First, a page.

Autism Spectrum Disorder – What is it, How is it Diagnosed, and What Supports are Available?
Written by Vicky Sarris, Provisional Psychologist
World Autism Day is celebrated on 2 April 2023. Due to the wide range of presentations of the disorder, Autism Spectrum Disorder remains relatively misunderstood by the general population.
Read below to learn more and find answers to commonly asked questions, or contact us to see how we can help you.
What is Autism Spectrum Disorder?
Autism Spectrum Disorder is a neurodevelopmental condition, characterised by difficulties in communication, social interactions, and restricted or repetitive behaviours, including interests and activities. No two people with an Autism Spectrum Disorder diagnosis have the same symptoms, as the characteristics and severity exist on a broad scale. While some individuals may present as non-verbal, others may excel in their studies and experience difficulties only in the context of to-and-fro conversations.
Who is diagnosed with Autism Spectrum Disorder?
Historically, Autism Spectrum Disorder has been diagnosed four times more often in males than females. This may be because women tend to exhibit co-morbid intellectual disabilities, as well as more subtle communication & social impairments. Therefore, restricted interests and/or repetitive behaviours in women should be considered and evaluated.
When do symptoms of Autism Spectrum Disorder become apparent?
While Autism Spectrum Disorder can be diagnosed at any age, symptoms generally become apparent at approximately 2 or 3 years old. Early evaluation, diagnosis and intervention are important for the development of communication, social and life skills required to live a fulfilling life.
What are some signs and symptoms of Autism Spectrum Disorder?
Parents concerned that their child may have symptoms of Autism Spectrum Disorder should consider how their child interacts with the world.
Common social, communication, and interaction behaviours may include:
- inconsistent or little eye contact
- appearing not to look or listen when spoken to directly
- slow response to verbal cues
- difficulty instigating and maintaining conversation
- incongruent facial expressions
- difficulty sharing in play and making friends
- difficulty understanding other’s points of view
Common restrictive and repetitive behaviours may include:
- repeating certain behaviours, such as words or phrases
- interest in specific topics
- difficulty with routine adjustments and transitions
- sensitivity to sensory input, including light, sound, clothing and/or temperature
Diagnosing Autism Spectrum Disorder in adulthood can be challenging, as some symptoms overlap with other mental health disorders, including attention-deficit/hyperactivity disorder and anxiety disorders. Adults who notice any of the above signs can consider talking to their health care provider or psychologist to seek evaluation.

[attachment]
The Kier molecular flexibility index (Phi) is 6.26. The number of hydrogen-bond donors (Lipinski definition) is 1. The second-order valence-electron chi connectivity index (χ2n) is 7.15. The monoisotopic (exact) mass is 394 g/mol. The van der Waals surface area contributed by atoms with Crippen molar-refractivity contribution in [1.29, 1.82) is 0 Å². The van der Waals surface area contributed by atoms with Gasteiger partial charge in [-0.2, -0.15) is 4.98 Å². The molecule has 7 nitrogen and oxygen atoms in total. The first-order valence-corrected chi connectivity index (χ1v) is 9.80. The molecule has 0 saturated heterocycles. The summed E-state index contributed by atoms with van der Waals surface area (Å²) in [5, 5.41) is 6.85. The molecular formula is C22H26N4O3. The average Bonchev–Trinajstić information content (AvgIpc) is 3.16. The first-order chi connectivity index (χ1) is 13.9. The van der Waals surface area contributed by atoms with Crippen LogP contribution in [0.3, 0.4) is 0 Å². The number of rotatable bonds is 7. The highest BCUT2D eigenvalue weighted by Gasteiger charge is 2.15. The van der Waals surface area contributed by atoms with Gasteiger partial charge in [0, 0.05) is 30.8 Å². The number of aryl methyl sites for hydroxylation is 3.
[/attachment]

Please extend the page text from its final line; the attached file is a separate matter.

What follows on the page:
How can I help someone get assessed?
Autism Spectrum Disorder can be assessed by a specialist paediatrician, a psychiatrist, or a psychologist.
Standardised tests can include interviews, observations, and cognitive testing, including but not limited to general intelligence testing, achievement testing, and behavioural scales. Where possible, school reports and/or teacher feedback should be obtained to support observations made by parents/carers.
What support is available to individuals?
A diagnosis of Autism Spectrum Disorder includes a classification based on the severity of the disorder and the support needed. There are three levels of severity, ranging from:
- Level 1: individuals requiring support
- Level 2: individuals requiring substantial support
- Level 3: individuals requiring very substantial support
A psychologist can help develop individualised strategies and programs for behavioural difficulties and symptom management. Specialised educational programs, occupational therapy, and speech therapy are also available.
Funding may be available via the National Disability Insurance Scheme (NDIS). Further information can be found here: https://ourguidelines.ndis.gov.au/home/becoming-participant/applying-ndis/do-you-meet-disability-requirements#caused-by-impairment.
What support is available to carers?
Autism Spectrum Disorder is a lifelong disorder, and carers may struggle to meet their own needs in addition to the needs of the individual they’re supporting. Psycho-education regarding the disorder is readily available online (https://www.autismspectrum.org.au/) and various carer support services offer useful resources (https://www.carergateway.gov.au/). Carers may also find it helpful to seek counselling or psychological services to strengthen their own support network.
If you are interested in seeking an Autism Spectrum Disorder diagnosis for yourself or a loved one, or if you are seeking behavioural support or psychological intervention, our team at Mind Health Collective is here to help. Call us to arrange an appointment with our experienced psychologists.